European soccer has long been viewed as the epicenter of the sport - it is where players aspire to play and where the biggest clubs are located.
While many other regions have a rich soccer heritage, Europe dominates the landscape like no other continent on the planet.
A quick look at the list of the most popular soccer teams highlights that point to perfection, with European clubs filling the top 10 places.
Investment from major broadcasters and global brands has fueled a talent drain from other regions into European soccer.
When Pele was helping Brazil win three World Cups between 1958 and 1970, he had plenty of offers to join big European clubs.
He resisted the temptation to play club soccer outside the Americas - something that would be unthinkable for any top player in the modern era.
Talented youngsters are now conditioned to dream of playing for clubs such as Real Madrid Barcelona, Manchester United and others.
Several big European clubs have become soccer powerhouses by marketing themselves way beyond the boundaries of their local markets.
A quick look at the 50 most valuable sports teams highlights that point to perfection, with nine soccer clubs featuring in the list.
Madrid ($4.8 billion) and Barcelona ($4.7bn) both make it into the top 10, while Bayern Munich ($4.21bn) and Man United ($4.2bn) are not too far behind.
Liverpool ($4.1bn), Manchester City ($4bn), Chelsea ($3.2bn), Arsenal ($2.8bn) and Paris Saint-Germain ($2.5bn) are the other European clubs in the top 50.
Unfortunately for the rest of the world, they have been unable to keep pace as the European soccer juggernaut has powered forward.
While selected countries such as China and Japan have offered vast sums of money to sign players, they have rarely attracted top stars.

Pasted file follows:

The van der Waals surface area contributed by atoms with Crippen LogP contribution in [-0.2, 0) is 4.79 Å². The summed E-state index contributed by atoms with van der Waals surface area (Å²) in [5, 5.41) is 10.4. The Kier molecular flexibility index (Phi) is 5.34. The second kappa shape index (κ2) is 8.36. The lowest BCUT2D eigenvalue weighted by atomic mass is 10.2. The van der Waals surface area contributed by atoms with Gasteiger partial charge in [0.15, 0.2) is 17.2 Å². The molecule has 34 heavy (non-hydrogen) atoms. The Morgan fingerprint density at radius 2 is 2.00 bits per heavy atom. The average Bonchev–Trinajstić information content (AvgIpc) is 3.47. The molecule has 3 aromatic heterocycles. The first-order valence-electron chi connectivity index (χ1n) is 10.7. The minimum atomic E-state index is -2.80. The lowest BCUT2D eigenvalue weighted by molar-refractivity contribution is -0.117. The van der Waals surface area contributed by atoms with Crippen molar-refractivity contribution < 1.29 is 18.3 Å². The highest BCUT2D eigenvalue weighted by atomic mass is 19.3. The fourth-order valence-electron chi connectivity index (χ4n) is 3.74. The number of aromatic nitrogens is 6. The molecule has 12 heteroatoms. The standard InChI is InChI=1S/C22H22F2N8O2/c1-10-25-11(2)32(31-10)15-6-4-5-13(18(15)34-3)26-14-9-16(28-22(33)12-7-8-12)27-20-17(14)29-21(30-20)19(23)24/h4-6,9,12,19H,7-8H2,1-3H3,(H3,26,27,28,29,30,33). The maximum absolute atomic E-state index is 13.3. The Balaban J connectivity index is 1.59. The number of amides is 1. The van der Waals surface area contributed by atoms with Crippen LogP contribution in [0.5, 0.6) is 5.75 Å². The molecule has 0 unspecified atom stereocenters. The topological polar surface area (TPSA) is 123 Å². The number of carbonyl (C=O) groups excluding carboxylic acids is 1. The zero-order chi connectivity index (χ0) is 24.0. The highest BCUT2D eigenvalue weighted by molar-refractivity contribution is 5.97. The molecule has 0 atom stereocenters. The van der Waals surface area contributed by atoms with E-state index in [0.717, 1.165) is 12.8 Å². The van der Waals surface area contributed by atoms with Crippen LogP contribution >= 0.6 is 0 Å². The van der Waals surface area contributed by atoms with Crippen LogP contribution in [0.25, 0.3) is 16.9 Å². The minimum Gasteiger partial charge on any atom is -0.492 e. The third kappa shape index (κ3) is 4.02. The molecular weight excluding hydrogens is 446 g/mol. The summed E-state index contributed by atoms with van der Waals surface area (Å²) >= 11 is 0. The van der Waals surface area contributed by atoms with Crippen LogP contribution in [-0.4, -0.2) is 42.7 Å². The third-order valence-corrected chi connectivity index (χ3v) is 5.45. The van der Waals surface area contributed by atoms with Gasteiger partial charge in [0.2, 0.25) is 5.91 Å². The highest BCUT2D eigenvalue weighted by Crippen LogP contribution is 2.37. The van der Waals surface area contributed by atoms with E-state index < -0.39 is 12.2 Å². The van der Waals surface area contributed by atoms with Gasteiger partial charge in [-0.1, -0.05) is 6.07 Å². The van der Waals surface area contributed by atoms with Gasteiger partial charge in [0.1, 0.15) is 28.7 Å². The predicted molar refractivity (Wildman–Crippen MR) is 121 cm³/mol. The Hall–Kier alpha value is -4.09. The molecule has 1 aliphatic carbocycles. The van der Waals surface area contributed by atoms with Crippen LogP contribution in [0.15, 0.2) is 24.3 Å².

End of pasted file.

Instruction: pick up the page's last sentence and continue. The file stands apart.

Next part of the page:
All of this goes a long way to explaining why European soccer has increased its advantage over every other region in recent years.
This point is perfectly demonstrated by the FIFA Club World Cup, an annual tournament between the champion teams of each continent.
First staged in 2000, the competition has been by European clubs on 14 occasions, while South American sides have recorded just four victories.
The Club World Cup's predecessor, a Europe vs South America play-off called the Intercontinental Cup, was far more difficult to predict.
South American clubs won 22 to Europe's 21, demonstrating just how far the balance of power has shifted during the 21st century.
It is a similar story in the World Cup, with Brazil's success in 2002 the last time a team from outside Europe lifted the prestigious trophy.
While international soccer remains hugely important for non-European players, the riches on offer at club level on the continent tends to be their main focus.
This is unlikely to change any time soon, with European club soccer continually attracting investment from new sources.
From Middle Eastern oil states to American billionaires and more, Europe is the place to be for anyone looking to be involved at the top level in soccer.
Factor in lucrative sponsorship deals and eyewatering broadcast deals and the gravy train in European soccer shows no signs of slowing down.
With many top European clubs creating global networks by acquiring clubs in other regions, it is difficult to see how the rest of the world will ever catch up.
Manchester City are a perfect example of this in action having recently completed a deal to buy Italian club Palermo.
The City Football Group already owns several clubs across the world, including Melbourne City FC and New York City FC, and more may be added in the future.
Quite where things will end up is anyone's guess, but it is questionable whether Europe's growing monopoly on soccer is good for the sport as a whole.